Furry friends help residential school survivor fight off nightmares
Vivian does not get much sleep, despite the best efforts of her cat, Fat Cat.
"If I stay up too long he'll start pacing back and forth and tell me, 'bed time,'" said Vivian, whose last name CBC has agreed not to use.
When that happens, the Winnipeg woman lays down on the only bed she has: a donated mattress on the floor. Fat Cat presses up beside her, she wraps her arm around him, and listens to him purr until she falls asleep.
But peaceful sleep often doesn't last long.
Vivian regularly wakes up because of nightmares that take her back in time to residential school.
Pulled into the past
"When I close my eyes I get pulled into my past. I feel my bedroom changing into the dorm room," said Vivian. "I can almost see and sense that flashlight that the housemother had. I can hear the kids, my dorm mates crying. I wake up screaming on occasion."
In her terror, Vivian reaches for the flashlight that's always beside her, and Fat Cat, who helps bring her back to the present.
"He'll start pressing against me and give me head butts, like as if saying, 'You're here. I'm here. Calm down.'"
In 1974, Vivian was only five years old when she was taken to Cecilia Jeffrey Residential School in Kenora, Ont. The school had a history of conducting medical and nutritional experiments on the students who went there.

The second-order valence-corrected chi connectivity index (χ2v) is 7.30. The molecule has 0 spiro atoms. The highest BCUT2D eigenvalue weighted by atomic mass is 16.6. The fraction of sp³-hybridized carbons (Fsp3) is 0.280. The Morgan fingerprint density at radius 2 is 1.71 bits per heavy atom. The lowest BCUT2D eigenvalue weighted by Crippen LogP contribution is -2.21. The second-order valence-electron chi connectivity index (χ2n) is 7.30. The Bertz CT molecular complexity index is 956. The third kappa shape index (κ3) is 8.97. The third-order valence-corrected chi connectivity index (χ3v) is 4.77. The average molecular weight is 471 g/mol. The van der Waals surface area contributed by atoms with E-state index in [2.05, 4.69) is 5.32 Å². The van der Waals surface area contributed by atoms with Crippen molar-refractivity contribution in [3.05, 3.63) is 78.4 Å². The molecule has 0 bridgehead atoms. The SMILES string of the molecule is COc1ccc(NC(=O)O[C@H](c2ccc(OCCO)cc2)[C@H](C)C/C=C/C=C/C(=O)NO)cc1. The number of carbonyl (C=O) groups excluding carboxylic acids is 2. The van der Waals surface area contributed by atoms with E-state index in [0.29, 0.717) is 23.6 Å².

It's the same school Chanie Wenjack ran away from in 1966, nearly a decade before Vivian was there. Wenjack died trying to get back to his home reserve. His journey was famously documented by Canadian musician Gord Downie.
Vivian is haunted by guilt that she survived.
"I have a home. I have a job. I'm alive. A lot of my dorm mates didn't have that opportunity," said Vivian.
Fighting the black hole
In addition to Fat Cat and her younger cat, Jinx, Vivian turns to traditional medicine to help with her anxiety and sleep disorders. The Anishinaabe woman bases her self-care on the medicine wheel.
"Smudging really helps. It brings me back to when my mom was alive, back by the wood stove — good memories," said Vivian.
But one night the nightmares were so bad that nothing, not even Fat Cat, could calm her down. She was awake and pacing, but couldn't shake the memories of the past.
I could still hear a voice telling me, 'Why don't you just give up?'- Vivian
"I could still hear a voice telling me, 'Why are you struggling so hard? Why don't you join us? Why don't you just give up?'" said Vivian.
It got so bad she called the National Indian Residential School Crisis Line and spoke to a woman who was able to help.
"It was good to hear another voice, other than what was happening in my head. If I didn't have that help line, I think I would have taken that step and listened to that voice."
As she remembers that night, Fat Cat gets closer to her, his purring gets louder, and Jinx comes hops up beside Vivian on the couch.
"My cats notice by the tone of my voice if I'm sad," she explained. "I think they're an inexpensive response to my anxiety and my sleep disorders."
Vivian always feels "off" the day after she's had one of her nightmares, but she forces herself to go to work or to walk outside.
"My counsellor said I have to go out and do my regular routine," said Vivian, "Otherwise I'll fall into that black hole."
Vivian does community work, speaks to churches about her experience, does photography, and has won recognition for her writing. She's saving up for a new bed and looks forward to nights of peaceful sleep.
"I envy people who can just sleep," said Vivian. "I wish I could just drop off like that."